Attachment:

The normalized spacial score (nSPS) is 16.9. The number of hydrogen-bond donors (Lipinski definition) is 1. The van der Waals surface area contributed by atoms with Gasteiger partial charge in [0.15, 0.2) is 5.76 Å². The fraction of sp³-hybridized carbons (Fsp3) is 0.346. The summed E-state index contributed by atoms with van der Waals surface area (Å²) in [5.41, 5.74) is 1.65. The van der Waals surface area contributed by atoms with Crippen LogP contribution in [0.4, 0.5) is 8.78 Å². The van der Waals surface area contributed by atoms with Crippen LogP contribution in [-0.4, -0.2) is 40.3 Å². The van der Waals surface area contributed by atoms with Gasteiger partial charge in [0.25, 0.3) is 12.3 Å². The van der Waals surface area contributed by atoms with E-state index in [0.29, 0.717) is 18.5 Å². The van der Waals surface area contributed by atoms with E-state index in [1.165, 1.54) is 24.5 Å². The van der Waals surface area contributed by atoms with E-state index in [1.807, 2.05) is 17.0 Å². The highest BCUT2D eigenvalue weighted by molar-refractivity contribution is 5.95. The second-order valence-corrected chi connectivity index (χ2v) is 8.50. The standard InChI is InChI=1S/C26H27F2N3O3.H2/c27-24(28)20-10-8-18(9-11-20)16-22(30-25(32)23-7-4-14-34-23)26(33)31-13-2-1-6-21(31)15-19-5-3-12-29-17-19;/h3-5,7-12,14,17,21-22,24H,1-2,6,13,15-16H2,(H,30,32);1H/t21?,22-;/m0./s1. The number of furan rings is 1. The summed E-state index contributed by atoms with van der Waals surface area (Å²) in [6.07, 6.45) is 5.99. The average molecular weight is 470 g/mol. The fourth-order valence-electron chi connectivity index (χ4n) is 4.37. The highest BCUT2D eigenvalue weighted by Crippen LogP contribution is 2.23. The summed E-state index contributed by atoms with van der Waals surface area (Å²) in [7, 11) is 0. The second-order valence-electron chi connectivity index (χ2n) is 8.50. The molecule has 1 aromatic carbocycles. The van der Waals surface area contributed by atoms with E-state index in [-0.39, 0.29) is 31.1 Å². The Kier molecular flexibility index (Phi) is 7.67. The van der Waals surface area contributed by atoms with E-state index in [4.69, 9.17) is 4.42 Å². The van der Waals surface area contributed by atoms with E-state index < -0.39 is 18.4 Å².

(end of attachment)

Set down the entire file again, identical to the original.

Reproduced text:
The normalized spacial score (nSPS) is 16.9. The number of hydrogen-bond donors (Lipinski definition) is 1. The van der Waals surface area contributed by atoms with Gasteiger partial charge in [0.15, 0.2) is 5.76 Å². The fraction of sp³-hybridized carbons (Fsp3) is 0.346. The summed E-state index contributed by atoms with van der Waals surface area (Å²) in [5.41, 5.74) is 1.65. The van der Waals surface area contributed by atoms with Crippen LogP contribution in [0.4, 0.5) is 8.78 Å². The van der Waals surface area contributed by atoms with Crippen LogP contribution in [-0.4, -0.2) is 40.3 Å². The van der Waals surface area contributed by atoms with Gasteiger partial charge in [0.25, 0.3) is 12.3 Å². The van der Waals surface area contributed by atoms with E-state index in [0.29, 0.717) is 18.5 Å². The van der Waals surface area contributed by atoms with E-state index in [1.165, 1.54) is 24.5 Å². The van der Waals surface area contributed by atoms with E-state index in [1.807, 2.05) is 17.0 Å². The highest BCUT2D eigenvalue weighted by molar-refractivity contribution is 5.95. The second-order valence-corrected chi connectivity index (χ2v) is 8.50. The standard InChI is InChI=1S/C26H27F2N3O3.H2/c27-24(28)20-10-8-18(9-11-20)16-22(30-25(32)23-7-4-14-34-23)26(33)31-13-2-1-6-21(31)15-19-5-3-12-29-17-19;/h3-5,7-12,14,17,21-22,24H,1-2,6,13,15-16H2,(H,30,32);1H/t21?,22-;/m0./s1. The number of furan rings is 1. The summed E-state index contributed by atoms with van der Waals surface area (Å²) in [6.07, 6.45) is 5.99. The average molecular weight is 470 g/mol. The fourth-order valence-electron chi connectivity index (χ4n) is 4.37. The highest BCUT2D eigenvalue weighted by Crippen LogP contribution is 2.23. The summed E-state index contributed by atoms with van der Waals surface area (Å²) in [7, 11) is 0. The second-order valence-electron chi connectivity index (χ2n) is 8.50. The molecule has 1 aromatic carbocycles. The van der Waals surface area contributed by atoms with E-state index in [-0.39, 0.29) is 31.1 Å². The Kier molecular flexibility index (Phi) is 7.67. The van der Waals surface area contributed by atoms with E-state index in [4.69, 9.17) is 4.42 Å². The van der Waals surface area contributed by atoms with E-state index < -0.39 is 18.4 Å².